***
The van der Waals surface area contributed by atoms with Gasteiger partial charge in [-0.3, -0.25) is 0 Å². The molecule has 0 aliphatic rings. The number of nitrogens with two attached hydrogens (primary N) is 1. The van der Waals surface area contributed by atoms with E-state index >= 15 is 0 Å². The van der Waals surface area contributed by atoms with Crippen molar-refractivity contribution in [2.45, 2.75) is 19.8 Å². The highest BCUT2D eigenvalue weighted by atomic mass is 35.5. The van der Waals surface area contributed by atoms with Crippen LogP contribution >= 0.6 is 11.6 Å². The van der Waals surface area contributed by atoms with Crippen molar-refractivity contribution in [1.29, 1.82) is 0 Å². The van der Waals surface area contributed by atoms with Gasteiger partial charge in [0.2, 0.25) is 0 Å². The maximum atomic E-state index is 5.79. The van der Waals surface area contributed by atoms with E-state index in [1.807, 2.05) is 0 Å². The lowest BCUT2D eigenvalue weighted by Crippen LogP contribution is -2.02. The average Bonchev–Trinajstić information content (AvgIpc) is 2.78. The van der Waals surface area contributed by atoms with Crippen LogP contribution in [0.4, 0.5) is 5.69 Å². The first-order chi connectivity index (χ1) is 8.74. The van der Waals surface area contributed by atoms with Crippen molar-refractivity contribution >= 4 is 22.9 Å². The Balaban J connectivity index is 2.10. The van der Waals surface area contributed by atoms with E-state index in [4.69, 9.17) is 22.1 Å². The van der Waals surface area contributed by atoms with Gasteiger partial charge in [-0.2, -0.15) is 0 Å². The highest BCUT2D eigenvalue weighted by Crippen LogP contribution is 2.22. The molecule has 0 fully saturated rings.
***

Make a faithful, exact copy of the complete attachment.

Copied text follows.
The van der Waals surface area contributed by atoms with Gasteiger partial charge in [-0.3, -0.25) is 0 Å². The molecule has 0 aliphatic rings. The number of nitrogens with two attached hydrogens (primary N) is 1. The van der Waals surface area contributed by atoms with E-state index >= 15 is 0 Å². The van der Waals surface area contributed by atoms with Crippen molar-refractivity contribution in [2.45, 2.75) is 19.8 Å². The highest BCUT2D eigenvalue weighted by atomic mass is 35.5. The van der Waals surface area contributed by atoms with Crippen LogP contribution >= 0.6 is 11.6 Å². The van der Waals surface area contributed by atoms with Crippen molar-refractivity contribution in [1.29, 1.82) is 0 Å². The van der Waals surface area contributed by atoms with Gasteiger partial charge in [0.2, 0.25) is 0 Å². The maximum atomic E-state index is 5.79. The van der Waals surface area contributed by atoms with E-state index in [1.807, 2.05) is 0 Å². The lowest BCUT2D eigenvalue weighted by Crippen LogP contribution is -2.02. The average Bonchev–Trinajstić information content (AvgIpc) is 2.78. The van der Waals surface area contributed by atoms with Crippen LogP contribution in [0.4, 0.5) is 5.69 Å². The first-order chi connectivity index (χ1) is 8.74. The van der Waals surface area contributed by atoms with Crippen molar-refractivity contribution >= 4 is 22.9 Å². The Balaban J connectivity index is 2.10. The van der Waals surface area contributed by atoms with E-state index in [4.69, 9.17) is 22.1 Å². The van der Waals surface area contributed by atoms with Gasteiger partial charge in [-0.2, -0.15) is 0 Å². The highest BCUT2D eigenvalue weighted by Crippen LogP contribution is 2.22. The molecule has 0 fully saturated rings.